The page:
U.S. Retail Sales Rebound More Than Expected in May
Total retail sales in May jumped 17.7% from April, much better than the 8.1% economists had expected.
In April, during the height of the lockdowns, retail sales fell a record 14.7% from March.
The return to spending in May mirrors what many industry retailers have told SES, including a few that have said they had the best May in the history of their stores.
According to the Commerce Department, categories that had seen weak sales during lockdowns rebounded in May, including clothing and accessories, which grew 188%; furniture, which increased 90%; and cars and auto parts, which grew 44%.
Online sales continued to increase but moderated somewhat now that stores have reopened.
However, total retail spending remained below prior levels before coronavirus. Retail sales totaled $486 billion in May, a level below prepandemic levels. February retail sales, for example, were $527 billion, according to the Wall Street Journal.
While the May numbers were better than expected, economists cautioned there could be several factors boosting results including pent up demand and government money from stimulus and unemployment payments.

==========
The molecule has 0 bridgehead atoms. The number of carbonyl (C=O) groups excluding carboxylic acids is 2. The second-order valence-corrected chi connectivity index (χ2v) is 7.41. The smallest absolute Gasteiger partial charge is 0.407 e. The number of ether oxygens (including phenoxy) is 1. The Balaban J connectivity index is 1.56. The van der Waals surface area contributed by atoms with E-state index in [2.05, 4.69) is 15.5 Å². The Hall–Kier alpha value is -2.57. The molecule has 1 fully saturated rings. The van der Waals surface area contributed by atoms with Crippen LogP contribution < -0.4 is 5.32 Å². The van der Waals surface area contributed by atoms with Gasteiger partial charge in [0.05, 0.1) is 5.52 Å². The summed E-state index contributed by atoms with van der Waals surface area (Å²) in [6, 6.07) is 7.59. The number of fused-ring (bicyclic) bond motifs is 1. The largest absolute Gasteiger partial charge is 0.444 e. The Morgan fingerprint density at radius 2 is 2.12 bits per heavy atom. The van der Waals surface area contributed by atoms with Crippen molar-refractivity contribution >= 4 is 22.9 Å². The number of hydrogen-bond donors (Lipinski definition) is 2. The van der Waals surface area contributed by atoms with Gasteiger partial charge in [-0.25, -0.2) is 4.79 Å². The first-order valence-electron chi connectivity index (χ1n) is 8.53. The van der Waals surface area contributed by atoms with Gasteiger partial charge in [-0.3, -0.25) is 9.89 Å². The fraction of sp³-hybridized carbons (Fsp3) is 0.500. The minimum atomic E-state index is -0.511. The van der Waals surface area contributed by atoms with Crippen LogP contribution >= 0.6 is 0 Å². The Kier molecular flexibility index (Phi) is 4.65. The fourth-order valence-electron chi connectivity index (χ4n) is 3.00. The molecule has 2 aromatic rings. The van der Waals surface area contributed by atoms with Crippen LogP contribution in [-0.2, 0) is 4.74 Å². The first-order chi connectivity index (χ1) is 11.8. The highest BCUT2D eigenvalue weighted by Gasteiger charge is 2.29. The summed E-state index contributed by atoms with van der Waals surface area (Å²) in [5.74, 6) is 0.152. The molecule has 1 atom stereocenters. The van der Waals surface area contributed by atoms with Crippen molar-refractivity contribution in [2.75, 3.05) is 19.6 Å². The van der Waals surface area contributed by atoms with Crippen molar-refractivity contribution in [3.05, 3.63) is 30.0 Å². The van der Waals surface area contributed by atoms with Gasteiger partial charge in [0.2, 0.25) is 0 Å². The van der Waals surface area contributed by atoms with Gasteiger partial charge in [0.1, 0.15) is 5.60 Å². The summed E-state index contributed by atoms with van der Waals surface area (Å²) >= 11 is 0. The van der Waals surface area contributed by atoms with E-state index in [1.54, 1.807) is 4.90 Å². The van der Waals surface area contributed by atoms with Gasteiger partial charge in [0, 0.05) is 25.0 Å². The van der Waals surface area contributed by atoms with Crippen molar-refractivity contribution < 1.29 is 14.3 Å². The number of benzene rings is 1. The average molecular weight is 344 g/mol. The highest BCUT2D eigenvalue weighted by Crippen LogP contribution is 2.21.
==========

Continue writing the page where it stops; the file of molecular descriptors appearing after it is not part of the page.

“Let’s look at what sales look like in July and August after things have reopened and we get past the pent-up demand behavior for certain product categories,” Peter Boockvar, chief investment officer at Bleakley Advisory Group, told Barron’s.
The National Retail Federation, while welcoming the May results, also urged caution.
“A full recovery is still a long way off,” said NRF Chief Economist Jack Kleinhenz. “Comparisons against April have to be taken in context because April was a full month when almost everything that wasn’t deemed ‘essential’ was shut down. Spending has improved considerably but it’s still far below where it was a year ago, and while the freefall in consumer confidence is over, unemployment remains high and confidence is still at recession levels.”